Oil prices jumped on Friday with resolve from oil majors to adhere to production cuts and with positive US economic data that helped boost market confidence.
International benchmark Brent crude was trading at $59.12 per barrel at 0646 GMT with a 0.20% increase after closing Thursday at $59 a barrel.
American benchmark West Texas Intermediate (WTI) traded at $56.56 per barrel at the same time for a 0.59% increase after it ended the previous session at $56.23 a barrel.
The timely and massive production cuts by OPEC members and its allies, known as OPEC+, propped up prices at a time of uncertainty over when the oil market will recover from the negative effects of the coronavirus pandemic.
In line with the decision taken at an OPEC meeting in December, the group agreed to increase overall output cuts to 8.125 million barrels per day (bpd) for February and 8.05 million bpd in March, including the 1 million bpd cut from Saudi Arabia, the de-facto OPEC leader and driver of OPEC+ production cuts.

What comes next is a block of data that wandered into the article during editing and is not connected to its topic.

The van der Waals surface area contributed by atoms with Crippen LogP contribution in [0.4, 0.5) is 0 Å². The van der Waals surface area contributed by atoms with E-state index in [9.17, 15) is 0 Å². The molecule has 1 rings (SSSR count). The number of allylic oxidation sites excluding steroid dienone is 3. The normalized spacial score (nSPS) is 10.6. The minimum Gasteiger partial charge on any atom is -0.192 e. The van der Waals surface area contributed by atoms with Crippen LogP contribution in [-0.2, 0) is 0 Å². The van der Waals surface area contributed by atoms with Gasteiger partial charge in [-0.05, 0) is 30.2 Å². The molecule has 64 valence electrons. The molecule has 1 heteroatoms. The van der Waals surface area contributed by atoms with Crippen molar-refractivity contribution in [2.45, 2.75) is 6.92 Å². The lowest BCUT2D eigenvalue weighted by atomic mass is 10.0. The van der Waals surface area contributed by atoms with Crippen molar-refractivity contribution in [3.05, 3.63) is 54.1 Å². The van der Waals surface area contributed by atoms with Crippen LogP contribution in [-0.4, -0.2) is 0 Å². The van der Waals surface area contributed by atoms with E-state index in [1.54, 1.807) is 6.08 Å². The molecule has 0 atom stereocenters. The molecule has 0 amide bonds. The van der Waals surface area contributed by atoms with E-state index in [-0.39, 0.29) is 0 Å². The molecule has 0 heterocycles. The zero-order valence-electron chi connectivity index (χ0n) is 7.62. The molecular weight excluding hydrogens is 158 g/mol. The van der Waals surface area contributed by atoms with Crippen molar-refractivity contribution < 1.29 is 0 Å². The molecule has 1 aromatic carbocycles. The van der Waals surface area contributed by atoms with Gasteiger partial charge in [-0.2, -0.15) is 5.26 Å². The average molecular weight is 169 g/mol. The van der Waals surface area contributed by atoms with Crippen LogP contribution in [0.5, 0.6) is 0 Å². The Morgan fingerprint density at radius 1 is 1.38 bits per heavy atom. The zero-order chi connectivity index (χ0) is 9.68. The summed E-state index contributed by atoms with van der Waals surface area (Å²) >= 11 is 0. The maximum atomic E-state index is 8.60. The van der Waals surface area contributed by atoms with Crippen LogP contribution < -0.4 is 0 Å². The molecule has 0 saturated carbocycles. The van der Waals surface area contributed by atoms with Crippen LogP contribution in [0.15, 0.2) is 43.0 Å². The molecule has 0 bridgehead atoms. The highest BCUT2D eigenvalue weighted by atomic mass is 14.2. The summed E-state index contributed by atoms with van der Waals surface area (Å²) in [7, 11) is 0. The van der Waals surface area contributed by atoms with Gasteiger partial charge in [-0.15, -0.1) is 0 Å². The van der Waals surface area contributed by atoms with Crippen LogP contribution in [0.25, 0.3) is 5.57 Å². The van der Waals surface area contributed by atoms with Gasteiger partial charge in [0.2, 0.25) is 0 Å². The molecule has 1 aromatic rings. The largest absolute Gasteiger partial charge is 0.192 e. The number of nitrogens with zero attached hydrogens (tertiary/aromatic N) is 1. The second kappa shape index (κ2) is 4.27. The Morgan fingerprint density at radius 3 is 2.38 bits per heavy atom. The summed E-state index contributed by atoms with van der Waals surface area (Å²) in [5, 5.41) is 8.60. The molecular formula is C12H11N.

Another positive signal for a potential economic rebound was with the decline in the US first-time claims for unemployment benefits. The number of Americans filing first-time unemployment claims fell by 33,000 to 779,000, relative to expectations of 830,000 for the week ending Jan. 30.
Meanwhile, US President Joe Biden is still struggling to find support for his $1.9 trillion pandemic relief bill, having failed to find traction among Republican lawmakers.
Democrats in the House of Representatives voted 218-212 on Wednesday but without Republican support to approve the budget resolution. However, Biden is trying to find a way to pass the bill without seeking Republican votes.
Biden's stimulus package includes $1,400 direct checks for Americans, federal unemployment payments of $400 a week and funding for state and local governments.
By Sibel Morrow